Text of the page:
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Knowledge Management: The Journey IS the Destination

Knowledge management (KM) is a well-accepted practice for organizations that want to develop and use their information assets as effectively as possible. What is often not as well understood is the ongoing effort and focus required to achieve the full measure of these benefits.

The KM Lifecycle: Evolving Knowledge Management as a Core Competency

Knowledge management is a core competency, a fundamental way of doing business that requires vision, expertise, specific methodology, targeted resources and organizational commitment, as well as enabling technology. Companies that achieve the greatest results from KM are those that are in it for the long haul.KM_screen_capture_from_microsite_JChmaj_blog_Aug_26_resized

Achieving—and then evolving—effective, high-value knowledge development and delivery capabilities is a journey in itself. It is a continuous lifecycle of evolution and development, an ever-expanding loop of activity, learning and expansion, which can be expressed in five phases:

Define: Establish the vision and goals for your KM initiative, including enabling technology, resources, and approach

Design: Create and/or update the current knowledge development and delivery environment toward the future-state vision

Deploy: Bring new content and capabilities online in a way that stimulates adoption and creates a ‘knowledge-centered culture’

Optimize: Leverage targeted measurement and continuous improvement practices to quantify, assess and respond to areas of opportunity and improvement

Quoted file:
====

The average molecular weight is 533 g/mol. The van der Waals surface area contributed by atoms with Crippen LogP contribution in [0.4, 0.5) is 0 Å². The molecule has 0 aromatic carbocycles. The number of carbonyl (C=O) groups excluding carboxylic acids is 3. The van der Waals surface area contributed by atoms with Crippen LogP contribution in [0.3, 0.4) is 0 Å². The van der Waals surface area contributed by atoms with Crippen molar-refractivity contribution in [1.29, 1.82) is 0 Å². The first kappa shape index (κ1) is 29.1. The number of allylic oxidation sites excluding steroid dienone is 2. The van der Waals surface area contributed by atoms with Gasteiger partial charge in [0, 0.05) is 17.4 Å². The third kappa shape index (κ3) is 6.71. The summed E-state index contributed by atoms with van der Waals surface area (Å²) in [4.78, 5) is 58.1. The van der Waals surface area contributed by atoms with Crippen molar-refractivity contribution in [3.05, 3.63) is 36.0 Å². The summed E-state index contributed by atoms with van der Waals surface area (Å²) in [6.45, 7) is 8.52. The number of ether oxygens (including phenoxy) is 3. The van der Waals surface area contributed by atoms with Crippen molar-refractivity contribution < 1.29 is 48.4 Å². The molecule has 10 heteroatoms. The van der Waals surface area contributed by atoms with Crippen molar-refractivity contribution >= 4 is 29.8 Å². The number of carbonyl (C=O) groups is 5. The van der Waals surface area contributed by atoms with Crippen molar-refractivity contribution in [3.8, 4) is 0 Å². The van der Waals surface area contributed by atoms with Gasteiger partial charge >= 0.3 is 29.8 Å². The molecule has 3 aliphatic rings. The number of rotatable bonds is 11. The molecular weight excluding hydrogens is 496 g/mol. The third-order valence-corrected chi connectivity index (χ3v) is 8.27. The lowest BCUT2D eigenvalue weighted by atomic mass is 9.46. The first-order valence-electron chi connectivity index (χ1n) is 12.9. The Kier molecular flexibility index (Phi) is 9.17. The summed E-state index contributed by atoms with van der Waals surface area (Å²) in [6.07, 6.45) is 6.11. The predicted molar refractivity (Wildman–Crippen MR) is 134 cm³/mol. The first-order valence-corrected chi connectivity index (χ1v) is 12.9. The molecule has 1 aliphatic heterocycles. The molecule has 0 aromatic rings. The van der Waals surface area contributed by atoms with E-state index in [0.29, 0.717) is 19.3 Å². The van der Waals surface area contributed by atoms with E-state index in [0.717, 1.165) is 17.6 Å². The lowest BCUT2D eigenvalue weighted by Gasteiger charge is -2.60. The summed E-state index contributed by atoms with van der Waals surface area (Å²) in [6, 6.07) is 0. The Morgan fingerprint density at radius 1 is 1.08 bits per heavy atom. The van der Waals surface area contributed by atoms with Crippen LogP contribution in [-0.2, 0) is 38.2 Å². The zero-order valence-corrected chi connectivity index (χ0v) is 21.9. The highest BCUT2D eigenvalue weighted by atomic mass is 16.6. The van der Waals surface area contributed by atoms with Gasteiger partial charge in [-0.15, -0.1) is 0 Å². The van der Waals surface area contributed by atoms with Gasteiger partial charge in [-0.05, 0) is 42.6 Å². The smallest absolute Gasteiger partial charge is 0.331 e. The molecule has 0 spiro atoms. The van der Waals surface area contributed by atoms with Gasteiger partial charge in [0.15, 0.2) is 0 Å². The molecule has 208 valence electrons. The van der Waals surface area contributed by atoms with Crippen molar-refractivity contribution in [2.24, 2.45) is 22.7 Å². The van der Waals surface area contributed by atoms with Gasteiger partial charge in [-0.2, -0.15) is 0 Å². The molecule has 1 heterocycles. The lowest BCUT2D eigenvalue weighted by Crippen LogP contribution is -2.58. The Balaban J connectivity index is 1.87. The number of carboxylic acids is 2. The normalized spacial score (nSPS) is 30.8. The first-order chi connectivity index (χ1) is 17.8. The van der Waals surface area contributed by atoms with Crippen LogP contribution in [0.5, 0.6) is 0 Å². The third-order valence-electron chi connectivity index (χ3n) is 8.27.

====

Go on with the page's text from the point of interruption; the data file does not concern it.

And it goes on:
Evolve: Extend and expand the value of the KM program capabilities to additional groups, users and lines of business

We will examine each phase of the lifecycle in turn. Let’s start with the need to define direction:

Define Your Future

As is the case in so many disciplines, “well begun is half done.” When developing knowledge management, organizations have to reconcile their aspirations with their capabilities.

Knowledge management is the expression of the aspiration to leverage the wealth of corporate knowledge to address customer and support needs, executed in a comprehensive, efficient, value-driven way. To achieve those goals, one must address the tools, resources, assumptions and constraints that comprise an organization’s knowledge environment. So how do you get there from here?

A recent KMWorld survey of nearly 500 KM professionals indicates that “49 percent of respondents see too little understanding of the strategic value of KM in the organization.” Developing that strategic value requires a true strategic plan—a ‘KM blueprint.’ A strategic blueprint includes at least the following:

1. Deep assessment of current state KM environment

•       Business goals, challenges and opportunities

•       Content sources and repositories

•       KM resources and processes

•       User feedback on usage and effectiveness of knowledge

•       Content tools and technology capabilities

2. Targeted analysis and actionable recommendations to improve all facets of your KM program

•       User experience: key features and capabilities to drive effective knowledge use

•       Content: content modeling, categorization and management workflow

•       Metrics: KM-focused analytics and KPIs clearly linked to overall business value

•       Governance: standard, scalable approach, processes and roles/responsibilities

•       Culture and engagement: environment that empowers users and promotes collaboration

3. Strategic plan that clearly links recommendations to overall KM and business objectives

•       Roadmap: how it all comes together given current initiatives, resources and phasing

•       Organizational approach: how to develop a repository of capability and value that can be propagated and extended over time

•       Critical success factors: how to navigate key obstacles and help ensure that you’re on the right path

Essentially, a KM strategic blueprint helps you determine where you want to go, how to get there, and how to know when you have arrived. Every great KM journey starts with a plan. If you begin with a view toward creating comprehensive strategic value from KM, your compass will be properly set for everything that follows.

The post Knowledge Management: The Journey IS the Destination appeared first on Customer Experience Management Blog.

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